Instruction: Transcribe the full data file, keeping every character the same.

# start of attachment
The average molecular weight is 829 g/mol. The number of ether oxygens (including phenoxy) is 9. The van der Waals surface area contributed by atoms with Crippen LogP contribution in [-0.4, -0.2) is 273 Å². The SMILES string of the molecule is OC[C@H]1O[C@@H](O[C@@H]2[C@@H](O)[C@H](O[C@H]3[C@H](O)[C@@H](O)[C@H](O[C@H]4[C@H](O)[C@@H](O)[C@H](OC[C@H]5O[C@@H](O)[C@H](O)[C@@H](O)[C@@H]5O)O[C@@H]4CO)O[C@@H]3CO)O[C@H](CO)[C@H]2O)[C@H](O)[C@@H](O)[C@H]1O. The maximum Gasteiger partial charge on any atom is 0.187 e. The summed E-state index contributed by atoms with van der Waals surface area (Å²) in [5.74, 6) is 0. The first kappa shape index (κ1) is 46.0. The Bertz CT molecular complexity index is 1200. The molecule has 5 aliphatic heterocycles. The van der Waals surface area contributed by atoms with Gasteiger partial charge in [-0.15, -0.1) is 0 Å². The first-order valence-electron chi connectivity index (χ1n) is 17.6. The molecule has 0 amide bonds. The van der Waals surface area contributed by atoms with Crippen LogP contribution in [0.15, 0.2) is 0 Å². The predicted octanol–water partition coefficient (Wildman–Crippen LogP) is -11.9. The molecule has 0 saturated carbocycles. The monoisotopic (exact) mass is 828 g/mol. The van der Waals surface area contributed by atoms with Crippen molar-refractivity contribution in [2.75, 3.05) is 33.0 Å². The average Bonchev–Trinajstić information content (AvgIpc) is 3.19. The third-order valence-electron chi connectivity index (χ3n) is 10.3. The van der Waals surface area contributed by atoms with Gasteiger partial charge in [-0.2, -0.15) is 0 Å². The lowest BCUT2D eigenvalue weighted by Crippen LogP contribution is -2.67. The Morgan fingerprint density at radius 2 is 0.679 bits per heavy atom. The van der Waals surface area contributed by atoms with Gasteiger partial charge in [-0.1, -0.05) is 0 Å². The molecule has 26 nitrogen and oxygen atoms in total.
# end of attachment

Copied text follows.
The average molecular weight is 829 g/mol. The number of ether oxygens (including phenoxy) is 9. The van der Waals surface area contributed by atoms with Crippen LogP contribution in [-0.4, -0.2) is 273 Å². The SMILES string of the molecule is OC[C@H]1O[C@@H](O[C@@H]2[C@@H](O)[C@H](O[C@H]3[C@H](O)[C@@H](O)[C@H](O[C@H]4[C@H](O)[C@@H](O)[C@H](OC[C@H]5O[C@@H](O)[C@H](O)[C@@H](O)[C@@H]5O)O[C@@H]4CO)O[C@@H]3CO)O[C@H](CO)[C@H]2O)[C@H](O)[C@@H](O)[C@H]1O. The maximum Gasteiger partial charge on any atom is 0.187 e. The summed E-state index contributed by atoms with van der Waals surface area (Å²) in [5.74, 6) is 0. The first kappa shape index (κ1) is 46.0. The Bertz CT molecular complexity index is 1200. The molecule has 5 aliphatic heterocycles. The van der Waals surface area contributed by atoms with Gasteiger partial charge in [-0.15, -0.1) is 0 Å². The first-order valence-electron chi connectivity index (χ1n) is 17.6. The molecule has 0 amide bonds. The van der Waals surface area contributed by atoms with Crippen LogP contribution in [0.15, 0.2) is 0 Å². The predicted octanol–water partition coefficient (Wildman–Crippen LogP) is -11.9. The molecule has 0 saturated carbocycles. The monoisotopic (exact) mass is 828 g/mol. The van der Waals surface area contributed by atoms with Crippen molar-refractivity contribution in [2.75, 3.05) is 33.0 Å². The average Bonchev–Trinajstić information content (AvgIpc) is 3.19. The third-order valence-electron chi connectivity index (χ3n) is 10.3. The van der Waals surface area contributed by atoms with Gasteiger partial charge in [-0.2, -0.15) is 0 Å². The lowest BCUT2D eigenvalue weighted by Crippen LogP contribution is -2.67. The Morgan fingerprint density at radius 2 is 0.679 bits per heavy atom. The van der Waals surface area contributed by atoms with Gasteiger partial charge in [-0.1, -0.05) is 0 Å². The molecule has 26 nitrogen and oxygen atoms in total.